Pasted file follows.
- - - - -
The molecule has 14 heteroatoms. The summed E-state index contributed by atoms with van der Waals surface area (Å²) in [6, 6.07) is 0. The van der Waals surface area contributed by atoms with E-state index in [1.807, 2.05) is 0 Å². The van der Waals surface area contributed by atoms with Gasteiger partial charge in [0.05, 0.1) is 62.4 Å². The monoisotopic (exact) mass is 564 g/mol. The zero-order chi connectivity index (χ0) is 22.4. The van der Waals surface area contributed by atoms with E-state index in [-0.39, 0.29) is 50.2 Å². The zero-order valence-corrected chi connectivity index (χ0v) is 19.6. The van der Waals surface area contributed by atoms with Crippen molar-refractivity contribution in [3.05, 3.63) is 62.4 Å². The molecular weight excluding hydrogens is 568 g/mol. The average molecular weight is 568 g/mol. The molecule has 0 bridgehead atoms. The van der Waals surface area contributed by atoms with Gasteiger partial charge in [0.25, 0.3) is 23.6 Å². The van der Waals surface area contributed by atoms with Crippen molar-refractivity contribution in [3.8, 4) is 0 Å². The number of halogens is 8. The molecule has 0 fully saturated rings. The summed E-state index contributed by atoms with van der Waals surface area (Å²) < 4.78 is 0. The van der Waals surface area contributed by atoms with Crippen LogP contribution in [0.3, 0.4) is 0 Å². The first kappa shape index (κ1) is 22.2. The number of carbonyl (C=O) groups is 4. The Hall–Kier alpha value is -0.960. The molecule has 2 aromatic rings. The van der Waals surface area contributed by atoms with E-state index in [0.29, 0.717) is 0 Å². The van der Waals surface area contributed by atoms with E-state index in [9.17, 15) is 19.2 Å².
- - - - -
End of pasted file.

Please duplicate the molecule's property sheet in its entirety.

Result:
The molecule has 14 heteroatoms. The summed E-state index contributed by atoms with van der Waals surface area (Å²) in [6, 6.07) is 0. The van der Waals surface area contributed by atoms with E-state index in [1.807, 2.05) is 0 Å². The van der Waals surface area contributed by atoms with Gasteiger partial charge in [0.05, 0.1) is 62.4 Å². The monoisotopic (exact) mass is 564 g/mol. The zero-order chi connectivity index (χ0) is 22.4. The van der Waals surface area contributed by atoms with E-state index in [-0.39, 0.29) is 50.2 Å². The zero-order valence-corrected chi connectivity index (χ0v) is 19.6. The van der Waals surface area contributed by atoms with Crippen molar-refractivity contribution in [3.05, 3.63) is 62.4 Å². The molecular weight excluding hydrogens is 568 g/mol. The average molecular weight is 568 g/mol. The molecule has 0 bridgehead atoms. The van der Waals surface area contributed by atoms with Gasteiger partial charge in [0.25, 0.3) is 23.6 Å². The van der Waals surface area contributed by atoms with Crippen molar-refractivity contribution in [3.8, 4) is 0 Å². The number of halogens is 8. The molecule has 0 fully saturated rings. The summed E-state index contributed by atoms with van der Waals surface area (Å²) < 4.78 is 0. The van der Waals surface area contributed by atoms with Crippen LogP contribution in [0.3, 0.4) is 0 Å². The first kappa shape index (κ1) is 22.2. The number of carbonyl (C=O) groups is 4. The Hall–Kier alpha value is -0.960. The molecule has 2 aromatic rings. The van der Waals surface area contributed by atoms with E-state index in [0.29, 0.717) is 0 Å². The van der Waals surface area contributed by atoms with E-state index in [9.17, 15) is 19.2 Å².